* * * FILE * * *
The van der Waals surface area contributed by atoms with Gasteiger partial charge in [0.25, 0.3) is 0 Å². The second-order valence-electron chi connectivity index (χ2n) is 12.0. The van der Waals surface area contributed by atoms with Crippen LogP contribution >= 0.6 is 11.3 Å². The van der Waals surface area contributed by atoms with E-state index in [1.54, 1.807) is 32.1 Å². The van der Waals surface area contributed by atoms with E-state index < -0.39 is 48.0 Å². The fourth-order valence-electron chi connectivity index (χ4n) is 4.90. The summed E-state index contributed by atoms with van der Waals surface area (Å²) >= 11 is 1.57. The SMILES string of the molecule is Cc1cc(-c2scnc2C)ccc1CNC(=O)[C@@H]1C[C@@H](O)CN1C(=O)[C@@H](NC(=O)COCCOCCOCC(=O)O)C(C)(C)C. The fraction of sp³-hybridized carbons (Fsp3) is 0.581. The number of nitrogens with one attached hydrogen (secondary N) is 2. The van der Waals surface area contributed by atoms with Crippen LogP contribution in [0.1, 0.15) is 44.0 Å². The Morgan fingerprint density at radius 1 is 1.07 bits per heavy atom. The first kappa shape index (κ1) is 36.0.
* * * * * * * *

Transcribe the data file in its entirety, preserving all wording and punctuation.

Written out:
The van der Waals surface area contributed by atoms with Gasteiger partial charge in [0.25, 0.3) is 0 Å². The second-order valence-electron chi connectivity index (χ2n) is 12.0. The van der Waals surface area contributed by atoms with Crippen LogP contribution >= 0.6 is 11.3 Å². The van der Waals surface area contributed by atoms with E-state index in [1.54, 1.807) is 32.1 Å². The van der Waals surface area contributed by atoms with E-state index < -0.39 is 48.0 Å². The fourth-order valence-electron chi connectivity index (χ4n) is 4.90. The summed E-state index contributed by atoms with van der Waals surface area (Å²) >= 11 is 1.57. The SMILES string of the molecule is Cc1cc(-c2scnc2C)ccc1CNC(=O)[C@@H]1C[C@@H](O)CN1C(=O)[C@@H](NC(=O)COCCOCCOCC(=O)O)C(C)(C)C. The fraction of sp³-hybridized carbons (Fsp3) is 0.581. The number of nitrogens with one attached hydrogen (secondary N) is 2. The van der Waals surface area contributed by atoms with Crippen LogP contribution in [0.1, 0.15) is 44.0 Å². The Morgan fingerprint density at radius 1 is 1.07 bits per heavy atom. The first kappa shape index (κ1) is 36.0.